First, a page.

We need to approach all abstractions from first principles, establishing essential qualitative definitions, not vicious abstractions. Words like Marxism, socialism, postmodernism, are no more or less dangerous than the ultimate abstraction: “God.” For the damage that Marxism did in the 20th century, let’s not pretend that “God” never genocided anyone. They are instructive concepts, especially the more you abstract them. It’s ironic he wants to tear down the abstraction “Marxism” while wanting to build up “God.” Peterson’s very compelling and right about a lot of things, but people should be able to see through his conservative bulwark.
To his credit, Peterson often maps out the bounds of his own ignorance. With reference to the alt-right and various cultural paradoxes, he says things like “that’s something I’m trying to figure out” or “that’s something I’m investigating.” Even as a public intellectual, he is still learning (we all are), and this is admirable. I think the Kermit meme is perfect here. Peterson playfully accepts the comparison to the earnest frog (and Pepe), but the Evil Kermit meme is a fitting expression of his own dilemma: how to “educate the masses.”
I love Jordan Peterson as much as anyone and most of his legacy is left untouched, but if my critique is sound then he is presenting vicious abstractions of postmodernism, academia, atheism, Marxism, sociology, policy, social justice, veganism, and psychology. He’s a politically conservative psychologist (identifying as a ‘classic British Liberal’) acting out strong anti-sociological antipathy, and I’m still not entirely sure why. Perhaps something to do with his paranoia about the nukes that are on standby. If that is the case, then he should join me in directing criticism at the military-industrial complex, not Leftists.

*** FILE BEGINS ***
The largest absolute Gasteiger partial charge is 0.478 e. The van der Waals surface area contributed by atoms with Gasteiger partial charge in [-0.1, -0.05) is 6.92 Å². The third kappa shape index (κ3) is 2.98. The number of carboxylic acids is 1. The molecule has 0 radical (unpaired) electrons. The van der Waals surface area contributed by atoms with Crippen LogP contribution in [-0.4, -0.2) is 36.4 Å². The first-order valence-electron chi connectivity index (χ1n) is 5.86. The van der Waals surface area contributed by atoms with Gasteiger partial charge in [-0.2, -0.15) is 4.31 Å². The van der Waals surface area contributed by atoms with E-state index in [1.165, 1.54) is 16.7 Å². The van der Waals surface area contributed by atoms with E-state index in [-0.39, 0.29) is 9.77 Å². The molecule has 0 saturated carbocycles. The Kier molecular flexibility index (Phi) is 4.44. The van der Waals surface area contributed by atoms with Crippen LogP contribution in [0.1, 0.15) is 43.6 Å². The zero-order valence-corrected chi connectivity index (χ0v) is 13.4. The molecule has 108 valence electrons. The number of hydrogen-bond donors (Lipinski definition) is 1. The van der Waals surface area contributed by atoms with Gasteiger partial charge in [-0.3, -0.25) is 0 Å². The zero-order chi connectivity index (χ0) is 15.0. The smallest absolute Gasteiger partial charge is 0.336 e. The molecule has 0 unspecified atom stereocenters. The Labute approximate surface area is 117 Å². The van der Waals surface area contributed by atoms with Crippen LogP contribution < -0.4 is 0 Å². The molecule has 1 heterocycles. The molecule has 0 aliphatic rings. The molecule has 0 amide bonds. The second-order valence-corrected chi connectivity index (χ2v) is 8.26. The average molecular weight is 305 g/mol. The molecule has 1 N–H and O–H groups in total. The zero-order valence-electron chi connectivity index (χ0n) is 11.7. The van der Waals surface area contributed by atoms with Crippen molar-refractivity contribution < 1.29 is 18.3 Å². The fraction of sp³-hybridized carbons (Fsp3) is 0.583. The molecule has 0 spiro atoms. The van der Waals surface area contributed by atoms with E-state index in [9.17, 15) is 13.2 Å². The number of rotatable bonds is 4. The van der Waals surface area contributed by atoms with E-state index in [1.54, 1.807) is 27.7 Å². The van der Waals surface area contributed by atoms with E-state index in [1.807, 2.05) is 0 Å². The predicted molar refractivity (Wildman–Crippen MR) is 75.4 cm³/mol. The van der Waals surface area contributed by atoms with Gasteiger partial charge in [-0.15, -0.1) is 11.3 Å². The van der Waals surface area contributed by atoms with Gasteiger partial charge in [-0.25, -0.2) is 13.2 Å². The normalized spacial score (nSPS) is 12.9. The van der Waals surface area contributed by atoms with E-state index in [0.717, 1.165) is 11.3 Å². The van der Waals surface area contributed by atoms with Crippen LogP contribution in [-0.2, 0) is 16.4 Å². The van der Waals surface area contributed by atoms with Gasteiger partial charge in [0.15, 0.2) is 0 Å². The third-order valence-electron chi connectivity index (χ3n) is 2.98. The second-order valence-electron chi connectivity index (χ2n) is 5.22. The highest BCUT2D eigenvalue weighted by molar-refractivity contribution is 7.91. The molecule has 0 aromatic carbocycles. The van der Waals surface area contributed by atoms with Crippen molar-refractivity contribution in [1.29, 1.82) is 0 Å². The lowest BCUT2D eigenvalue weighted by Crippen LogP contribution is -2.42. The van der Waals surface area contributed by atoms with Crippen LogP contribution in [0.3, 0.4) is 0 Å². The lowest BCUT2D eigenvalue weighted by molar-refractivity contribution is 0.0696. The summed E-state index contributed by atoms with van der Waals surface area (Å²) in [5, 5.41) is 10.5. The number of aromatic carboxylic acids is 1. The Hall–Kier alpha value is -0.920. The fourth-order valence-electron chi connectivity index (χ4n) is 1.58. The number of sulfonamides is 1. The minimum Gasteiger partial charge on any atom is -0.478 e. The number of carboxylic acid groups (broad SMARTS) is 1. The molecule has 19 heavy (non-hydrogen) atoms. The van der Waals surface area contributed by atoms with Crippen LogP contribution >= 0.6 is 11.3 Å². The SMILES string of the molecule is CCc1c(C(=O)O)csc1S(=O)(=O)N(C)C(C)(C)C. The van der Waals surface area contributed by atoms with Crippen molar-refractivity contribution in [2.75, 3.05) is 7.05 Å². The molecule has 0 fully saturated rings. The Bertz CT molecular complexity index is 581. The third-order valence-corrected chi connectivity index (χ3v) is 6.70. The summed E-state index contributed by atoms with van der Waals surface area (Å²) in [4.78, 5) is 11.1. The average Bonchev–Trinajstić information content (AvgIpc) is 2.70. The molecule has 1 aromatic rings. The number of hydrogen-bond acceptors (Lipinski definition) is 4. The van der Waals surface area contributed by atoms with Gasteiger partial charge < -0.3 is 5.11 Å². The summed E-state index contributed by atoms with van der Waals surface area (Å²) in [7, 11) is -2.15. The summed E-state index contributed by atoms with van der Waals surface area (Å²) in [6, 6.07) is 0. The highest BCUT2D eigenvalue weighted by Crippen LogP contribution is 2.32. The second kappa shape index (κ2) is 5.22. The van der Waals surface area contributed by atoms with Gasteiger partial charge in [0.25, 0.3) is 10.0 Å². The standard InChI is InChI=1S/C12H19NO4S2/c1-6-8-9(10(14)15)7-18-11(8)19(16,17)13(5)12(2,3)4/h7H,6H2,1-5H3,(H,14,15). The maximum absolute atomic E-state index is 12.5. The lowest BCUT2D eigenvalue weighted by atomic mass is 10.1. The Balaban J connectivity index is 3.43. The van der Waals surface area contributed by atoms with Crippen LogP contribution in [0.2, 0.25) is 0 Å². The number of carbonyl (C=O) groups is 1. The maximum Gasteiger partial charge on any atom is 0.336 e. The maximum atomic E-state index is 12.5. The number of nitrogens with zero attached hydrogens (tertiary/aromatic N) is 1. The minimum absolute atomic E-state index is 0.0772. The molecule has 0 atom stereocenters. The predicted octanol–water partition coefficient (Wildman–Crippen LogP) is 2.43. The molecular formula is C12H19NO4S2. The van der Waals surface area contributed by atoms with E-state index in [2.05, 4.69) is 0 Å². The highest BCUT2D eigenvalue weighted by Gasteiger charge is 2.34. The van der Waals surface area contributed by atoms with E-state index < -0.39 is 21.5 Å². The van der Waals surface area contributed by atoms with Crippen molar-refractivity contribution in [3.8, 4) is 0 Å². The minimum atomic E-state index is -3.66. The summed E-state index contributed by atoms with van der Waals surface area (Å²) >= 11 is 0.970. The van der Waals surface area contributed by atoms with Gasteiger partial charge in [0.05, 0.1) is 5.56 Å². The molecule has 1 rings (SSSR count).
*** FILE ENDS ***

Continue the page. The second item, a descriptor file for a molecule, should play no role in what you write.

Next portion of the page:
I have faith and hope that he can change. As I have described them, Peterson’s critiques are only valid within a certain bounded rationality and historical parallels that don’t resonate universally. And obviously there are extant critiques of postmodernism, which is why we are at metamodernism. But he’s still flailing away at a dead horse, and nearly everyone is cheering him on. His only Marxist foil is Zizek (who is not a postmodernist), and they’re seemingly scarcely aware of each other’s existence.